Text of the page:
Into the pipe, the Native American runner carefully placed the torch. Then the man who had overcome the adversities of ethnic prejudice to win an Olympic gold medal in the 1964 games, and the boy, in the process of overcoming prejudices toward the disabled, moved together across Sacramento’s Tower Bridge. The huge grin on Hansen’s face reflected a pride that no well-muscled Olympian throughout time could ever exceed. A replica of the torch is prominently displayed on the Hansen’s living-room wall.
Twenty-one is a perfect score in the gambler’s game of blackjack. In December 1993, Hansen and Burrows celebrated their 21st birthdays at the gaming tables and slot machines in Reno, Nevada, trying for that perfect score. A couple of lifetime gamblers if ever there were two, Hansen was sporting away some of his Christmas gift money, while Burrows supplemented his stake with a roll of quarters his mother had given him to do his laundry.
The only difference between these gamblers and the others in the casino was that Burrows served as Hansen’s right arm at the slot machines, while Hansen’s father, Harold, held the cards for him at the table. For the two young men, this was their first taste of gambling for fun.
Their lives, so far, had been built on taking chances, on gambling each day that they could do the same things as everyone else. Hansen was six years past his prognosis, and ready to gamble for the rest of his life.
About the time Hansen graduated from American River College to his second standing ovation, he decided to write his story. He still had the use of his right index finger at the time. Using a special computer program that allowed him to use a mouse to record one letter at a time, he completed a book, Let the Flame Within Burn Brighter.
The book chronicles Hansen’s life and the philosophies that have helped him thrive. He explains the disease that has slowly taken him over, discusses how he deals with it, and inevitably adds a little “box of chocolates” advice as to how you, too, can deal with adversity in life. Photos show him smiling his way through good times with family and celebrities. The only thing missing is some of his artwork. Before he lost the use of his hands, Hansen wanted to become an artist. His last painting is a picture of himself in his wheelchair surrounded by Olympians.
After four years of majoring in communications at CSUS, Hansen received his third standing ovation at his graduation. This time it was in appreciation for what he had just said. Hansen was the keynote speaker, but after that big moment, Hansen has searched for what’s next.
Burrows was well ensconced in teaching and graduate school, so Hansen decided he, too, would apply to the graduate school in communications at CSUS. To his surprise, he was not accepted.
Several of the committee members felt that he would be unable to do the required research and papers. Although the Hansens have continued to question the decision, the graduate committee has recently informed them that he will definitely not be accepted. When asked why they couldn’t just give Hansen a chance to prove himself, and then if he failed, he would drop out, they were told that he would be taking the place of someone more qualified.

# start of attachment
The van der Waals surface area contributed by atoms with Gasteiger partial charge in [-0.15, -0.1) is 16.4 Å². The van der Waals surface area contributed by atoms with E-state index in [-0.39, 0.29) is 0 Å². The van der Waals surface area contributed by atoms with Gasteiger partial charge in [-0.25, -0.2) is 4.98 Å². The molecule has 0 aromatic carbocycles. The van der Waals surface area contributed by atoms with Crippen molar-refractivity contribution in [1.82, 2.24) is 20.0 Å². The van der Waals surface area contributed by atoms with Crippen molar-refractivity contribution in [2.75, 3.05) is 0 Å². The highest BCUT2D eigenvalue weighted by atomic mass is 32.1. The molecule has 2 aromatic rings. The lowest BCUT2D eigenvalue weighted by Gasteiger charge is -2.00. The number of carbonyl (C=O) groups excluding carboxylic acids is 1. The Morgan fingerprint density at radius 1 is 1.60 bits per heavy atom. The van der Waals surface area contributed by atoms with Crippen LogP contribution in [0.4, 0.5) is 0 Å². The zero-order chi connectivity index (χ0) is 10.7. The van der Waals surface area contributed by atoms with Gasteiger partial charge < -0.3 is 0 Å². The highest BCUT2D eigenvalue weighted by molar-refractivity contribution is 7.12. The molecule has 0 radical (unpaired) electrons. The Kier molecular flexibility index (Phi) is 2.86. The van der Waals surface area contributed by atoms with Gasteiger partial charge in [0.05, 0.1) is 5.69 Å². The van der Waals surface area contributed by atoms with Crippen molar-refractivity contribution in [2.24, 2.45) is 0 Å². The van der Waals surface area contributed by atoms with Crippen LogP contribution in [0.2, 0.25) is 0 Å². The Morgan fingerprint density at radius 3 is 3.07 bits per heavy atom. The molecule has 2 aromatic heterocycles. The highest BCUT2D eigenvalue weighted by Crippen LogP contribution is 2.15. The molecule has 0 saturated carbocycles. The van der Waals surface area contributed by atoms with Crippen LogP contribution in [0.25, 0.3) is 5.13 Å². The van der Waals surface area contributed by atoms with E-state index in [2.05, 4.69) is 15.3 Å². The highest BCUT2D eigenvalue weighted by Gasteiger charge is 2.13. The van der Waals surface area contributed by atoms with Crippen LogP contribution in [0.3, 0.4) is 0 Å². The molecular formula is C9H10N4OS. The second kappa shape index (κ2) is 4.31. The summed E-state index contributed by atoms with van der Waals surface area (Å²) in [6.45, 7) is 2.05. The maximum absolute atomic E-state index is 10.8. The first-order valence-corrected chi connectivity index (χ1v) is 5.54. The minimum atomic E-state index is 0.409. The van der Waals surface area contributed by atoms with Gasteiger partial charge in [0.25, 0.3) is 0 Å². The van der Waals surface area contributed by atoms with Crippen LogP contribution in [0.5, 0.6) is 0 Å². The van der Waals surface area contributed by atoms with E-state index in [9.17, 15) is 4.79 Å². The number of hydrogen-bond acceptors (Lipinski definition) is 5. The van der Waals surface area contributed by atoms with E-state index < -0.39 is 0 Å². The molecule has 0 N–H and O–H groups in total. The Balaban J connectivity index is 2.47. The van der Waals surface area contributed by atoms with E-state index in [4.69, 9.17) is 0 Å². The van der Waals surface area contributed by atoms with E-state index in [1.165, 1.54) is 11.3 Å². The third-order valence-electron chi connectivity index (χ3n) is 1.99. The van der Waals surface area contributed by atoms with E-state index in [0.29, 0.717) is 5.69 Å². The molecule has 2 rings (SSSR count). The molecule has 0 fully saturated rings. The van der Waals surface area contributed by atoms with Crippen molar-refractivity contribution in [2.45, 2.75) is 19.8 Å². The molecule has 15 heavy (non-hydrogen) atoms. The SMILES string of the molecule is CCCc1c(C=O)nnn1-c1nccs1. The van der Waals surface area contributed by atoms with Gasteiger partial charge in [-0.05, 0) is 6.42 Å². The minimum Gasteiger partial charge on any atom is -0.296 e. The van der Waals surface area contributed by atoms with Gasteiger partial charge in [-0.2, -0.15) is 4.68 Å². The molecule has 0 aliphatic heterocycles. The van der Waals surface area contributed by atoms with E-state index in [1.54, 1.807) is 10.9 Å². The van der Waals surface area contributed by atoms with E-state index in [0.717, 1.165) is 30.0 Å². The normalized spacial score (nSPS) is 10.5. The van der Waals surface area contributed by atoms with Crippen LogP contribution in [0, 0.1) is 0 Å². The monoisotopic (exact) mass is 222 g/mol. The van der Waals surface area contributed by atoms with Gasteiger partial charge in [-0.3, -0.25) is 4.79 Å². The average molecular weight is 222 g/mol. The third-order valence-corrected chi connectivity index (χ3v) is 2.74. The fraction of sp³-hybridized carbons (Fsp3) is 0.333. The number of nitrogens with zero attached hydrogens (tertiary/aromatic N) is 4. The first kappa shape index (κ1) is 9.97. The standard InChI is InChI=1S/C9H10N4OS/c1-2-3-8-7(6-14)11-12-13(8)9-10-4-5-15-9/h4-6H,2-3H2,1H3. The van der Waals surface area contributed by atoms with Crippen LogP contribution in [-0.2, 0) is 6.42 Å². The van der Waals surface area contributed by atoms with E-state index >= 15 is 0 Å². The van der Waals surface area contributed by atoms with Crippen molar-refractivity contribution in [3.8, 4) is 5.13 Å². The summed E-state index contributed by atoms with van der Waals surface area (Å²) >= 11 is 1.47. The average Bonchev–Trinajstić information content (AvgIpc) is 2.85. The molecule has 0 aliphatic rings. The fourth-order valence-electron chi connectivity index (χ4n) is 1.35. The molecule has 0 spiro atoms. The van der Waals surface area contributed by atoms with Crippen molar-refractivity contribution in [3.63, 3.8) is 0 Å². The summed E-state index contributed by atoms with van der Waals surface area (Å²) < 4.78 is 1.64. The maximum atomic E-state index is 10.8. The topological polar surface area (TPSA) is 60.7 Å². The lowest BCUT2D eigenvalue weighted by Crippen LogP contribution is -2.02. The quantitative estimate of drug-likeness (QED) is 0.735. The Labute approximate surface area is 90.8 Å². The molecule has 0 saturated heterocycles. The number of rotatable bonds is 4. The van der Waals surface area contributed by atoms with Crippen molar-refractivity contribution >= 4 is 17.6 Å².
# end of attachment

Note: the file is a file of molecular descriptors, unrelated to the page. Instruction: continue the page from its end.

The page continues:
Dr. Mark Stoner, a member of the committee said, “We’re caught in a bind. We’re supposed to treat everyone equally. We have to say ‘no’ to a lot of people, and Dan is just one of them.” Stoner said the committee does not feel graduate school is the appropriate goal for Hansen. He says that he has personally made phone calls to schools and businesses where Hansen might practice his motivational speaking.
Hansen hasn’t taken “no” for an answer and continues to push for his acceptance into graduate school. In the meantime, Hansen gives his motivation speeches. After contacting all of the schools in the area and telling them he wants to be a motivational speaker, he is working two days a week with high-risk students, teaching them how to handle diversity and adversity.
“When you look at me, what do you see?” he asks the students, and then answers for them, “I hope it is someone who loves life.”
He talks with them about some of his struggles. He shows them how he maintains a 140 bowling average with the help of a little invention his father made to fit the wheelchair. He shows them how he can dance in his chair. He tells them how he joined Toastmasters, and how he teaches at his church. He tells them he prefers to be called “inconvenienced” rather than handicapped or disabled.
Dan Hansen can inspire his students with his many achievements, but they would be hard-put to understand the daily struggles he and his family must overcome: lowering the floor on the 1984 van so that he can ride upright, the series of qualified nurses who must be in attendance every day, encroaching isolation because friends in his age group now are married and have families, a desperate desire to meet a woman and have a family himself, and the daily weakening of his body.
Hansen and Burrows just turned 30. Their friendship has lasted 16 years longer than anyone expected it possibly could. Both adamantly agree their struggles have been worth it, and as long as there are goals to be set, they will keep on striving to defy expectations.